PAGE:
Gathering and using quality data to drive services is time consuming and difficult. Even after years in research and 4-5 years trying to apply the principles of data-driven decision making, this process still feels slow and fraught with uncertainty. This is one indication that my typical inclination to push forward really needs to be interrupted so I can slow down, reflect, and think methodically about things. I know people who trust their guts and their brains to retain and recall the crucial stuff when they need it. I wish I could be like that, but I know just enough about cognitive psychology (in part, thank you Kanhneman & Tversky) to doubt myself. My brain is lazy, takes lots of shortcuts, and often adjusts perceptions and memories to reflect what I want to see and remember. Recently, I’ve been doing several things that demand that I slow down to make sure I am asking the right questions, all so I can extract reasonable answers from the information I have. It feels like the process is taking forever when my time remaining in the tenure track gets shorter by the hour. I begin to understand why some, in misguided desperation, begin to consider shortcuts in their research…well, sort of, in my high anxiety moments. Writing about the process here encourages deeper processing, allowing me to extract more value and to more quickly articulate ideas as they emerge.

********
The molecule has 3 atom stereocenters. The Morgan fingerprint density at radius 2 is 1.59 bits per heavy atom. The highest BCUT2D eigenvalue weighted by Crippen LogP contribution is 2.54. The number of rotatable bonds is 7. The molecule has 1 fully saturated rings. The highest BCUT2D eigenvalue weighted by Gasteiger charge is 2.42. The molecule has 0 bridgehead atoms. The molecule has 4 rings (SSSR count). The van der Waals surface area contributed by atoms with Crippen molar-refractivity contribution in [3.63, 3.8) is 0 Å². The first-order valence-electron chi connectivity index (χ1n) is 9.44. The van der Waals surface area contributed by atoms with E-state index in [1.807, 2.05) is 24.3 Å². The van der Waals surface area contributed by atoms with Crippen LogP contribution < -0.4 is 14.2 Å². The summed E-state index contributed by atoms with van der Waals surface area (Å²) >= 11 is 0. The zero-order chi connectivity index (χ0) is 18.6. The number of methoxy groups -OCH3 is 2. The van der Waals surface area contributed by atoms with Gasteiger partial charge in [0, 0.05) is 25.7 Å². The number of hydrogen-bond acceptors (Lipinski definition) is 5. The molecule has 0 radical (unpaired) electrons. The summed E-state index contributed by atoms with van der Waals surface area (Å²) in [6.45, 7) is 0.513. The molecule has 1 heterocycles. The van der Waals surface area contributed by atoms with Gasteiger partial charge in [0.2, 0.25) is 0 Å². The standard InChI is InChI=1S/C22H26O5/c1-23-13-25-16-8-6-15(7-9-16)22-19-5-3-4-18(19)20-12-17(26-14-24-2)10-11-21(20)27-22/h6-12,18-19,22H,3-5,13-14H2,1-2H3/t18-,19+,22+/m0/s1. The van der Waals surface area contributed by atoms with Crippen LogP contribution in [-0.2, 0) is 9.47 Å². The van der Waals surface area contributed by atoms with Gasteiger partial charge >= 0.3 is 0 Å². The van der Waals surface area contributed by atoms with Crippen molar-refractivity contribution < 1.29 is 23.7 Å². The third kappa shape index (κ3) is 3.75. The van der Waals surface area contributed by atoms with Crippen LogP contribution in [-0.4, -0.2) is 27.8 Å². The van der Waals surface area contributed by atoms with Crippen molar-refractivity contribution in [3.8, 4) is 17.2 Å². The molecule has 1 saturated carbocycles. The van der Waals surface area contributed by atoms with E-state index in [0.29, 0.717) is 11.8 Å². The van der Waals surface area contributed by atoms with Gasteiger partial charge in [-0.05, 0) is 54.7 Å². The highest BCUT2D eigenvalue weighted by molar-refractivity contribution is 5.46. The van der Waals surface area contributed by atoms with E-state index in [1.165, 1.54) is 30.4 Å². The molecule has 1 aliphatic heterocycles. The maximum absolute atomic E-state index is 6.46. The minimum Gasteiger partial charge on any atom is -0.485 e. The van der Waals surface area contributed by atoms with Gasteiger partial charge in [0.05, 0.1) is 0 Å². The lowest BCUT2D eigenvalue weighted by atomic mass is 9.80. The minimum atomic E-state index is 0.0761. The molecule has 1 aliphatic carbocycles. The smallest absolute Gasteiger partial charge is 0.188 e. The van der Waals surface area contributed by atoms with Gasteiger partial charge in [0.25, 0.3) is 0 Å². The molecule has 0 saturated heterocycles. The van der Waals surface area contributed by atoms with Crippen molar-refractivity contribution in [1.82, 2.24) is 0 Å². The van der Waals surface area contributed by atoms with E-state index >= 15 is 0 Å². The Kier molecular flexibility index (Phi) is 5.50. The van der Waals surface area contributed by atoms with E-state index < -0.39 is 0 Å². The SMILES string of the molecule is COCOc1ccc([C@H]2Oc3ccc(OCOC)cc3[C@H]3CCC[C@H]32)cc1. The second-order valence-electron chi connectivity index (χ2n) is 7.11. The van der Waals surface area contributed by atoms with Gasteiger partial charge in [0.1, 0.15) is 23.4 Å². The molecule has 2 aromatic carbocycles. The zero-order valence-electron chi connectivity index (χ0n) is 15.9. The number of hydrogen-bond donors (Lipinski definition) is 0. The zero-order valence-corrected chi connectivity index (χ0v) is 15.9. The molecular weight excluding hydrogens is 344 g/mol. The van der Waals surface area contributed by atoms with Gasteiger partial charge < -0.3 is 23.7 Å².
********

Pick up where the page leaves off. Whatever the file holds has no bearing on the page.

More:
Data management lit review – an update
I am often surprised by the communication gap between academic and medical libraries, in particular around digital research data. For many reasons, medical libraries have been dealing with the challenge of digital research for about a decade. This is largely due to the more rapid adoption of emerging research technologies by medical/clinical researchers. The nature of their research and the money invested in biomedical research simply drives innovation more quickly than in other fields. Additionally, there is the major role that pharmaceutical and biotech industries play in driving innovation. One result of this is the widespread development and adoption of data management standards and processes, specifically in clinical data management. There is a wealth of knowledge about data management best practices in the Society for Clinical Data Management‘s (SCDM) Good Clinical Data Management Practices (GCDMP) guide, but few in academic seem to be aware of this knowledge base or interested in what we can learn from it. My perspective is that it fills a major knowledge gap within academic libraries – data management during the active project phase. Libraries do a great job of preserving information for long-term access, but our expertise is lacking in managing dynamic content. Largely, we have outsourced this to our vendors – databases, OPACs, etc. So, I’ve been gathering knowledge from sources like the SCDM GCDMP and the ICPSR Guide to Social Science Data Preparation and Archiving, systematically ranking them for application in the health and social sciences. It has been a laborious, but enlightening, process. My goal has been to select those strategies with the highest impact with minimal expertise and time required to implement them for use in the data management lab pilot.